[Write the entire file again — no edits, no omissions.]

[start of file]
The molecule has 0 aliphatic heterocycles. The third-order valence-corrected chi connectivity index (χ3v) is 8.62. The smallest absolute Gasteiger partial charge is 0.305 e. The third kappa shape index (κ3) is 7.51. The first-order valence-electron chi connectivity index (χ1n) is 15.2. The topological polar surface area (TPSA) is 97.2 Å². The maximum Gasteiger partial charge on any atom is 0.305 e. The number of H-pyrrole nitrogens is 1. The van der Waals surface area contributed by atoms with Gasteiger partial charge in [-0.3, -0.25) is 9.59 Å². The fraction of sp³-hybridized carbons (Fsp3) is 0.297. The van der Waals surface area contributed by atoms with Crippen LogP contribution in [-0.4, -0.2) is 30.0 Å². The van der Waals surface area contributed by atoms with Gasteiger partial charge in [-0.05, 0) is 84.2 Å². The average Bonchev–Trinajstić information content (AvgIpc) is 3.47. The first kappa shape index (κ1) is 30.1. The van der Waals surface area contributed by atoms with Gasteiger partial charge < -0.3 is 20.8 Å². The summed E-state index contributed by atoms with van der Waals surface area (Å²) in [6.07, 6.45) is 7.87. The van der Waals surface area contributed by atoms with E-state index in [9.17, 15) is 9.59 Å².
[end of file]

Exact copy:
The molecule has 0 aliphatic heterocycles. The third-order valence-corrected chi connectivity index (χ3v) is 8.62. The smallest absolute Gasteiger partial charge is 0.305 e. The third kappa shape index (κ3) is 7.51. The first-order valence-electron chi connectivity index (χ1n) is 15.2. The topological polar surface area (TPSA) is 97.2 Å². The maximum Gasteiger partial charge on any atom is 0.305 e. The number of H-pyrrole nitrogens is 1. The van der Waals surface area contributed by atoms with Gasteiger partial charge in [-0.3, -0.25) is 9.59 Å². The fraction of sp³-hybridized carbons (Fsp3) is 0.297. The van der Waals surface area contributed by atoms with Crippen LogP contribution in [-0.4, -0.2) is 30.0 Å². The van der Waals surface area contributed by atoms with Gasteiger partial charge in [-0.05, 0) is 84.2 Å². The average Bonchev–Trinajstić information content (AvgIpc) is 3.47. The first kappa shape index (κ1) is 30.1. The van der Waals surface area contributed by atoms with Gasteiger partial charge < -0.3 is 20.8 Å². The summed E-state index contributed by atoms with van der Waals surface area (Å²) in [6.07, 6.45) is 7.87. The van der Waals surface area contributed by atoms with E-state index in [9.17, 15) is 9.59 Å².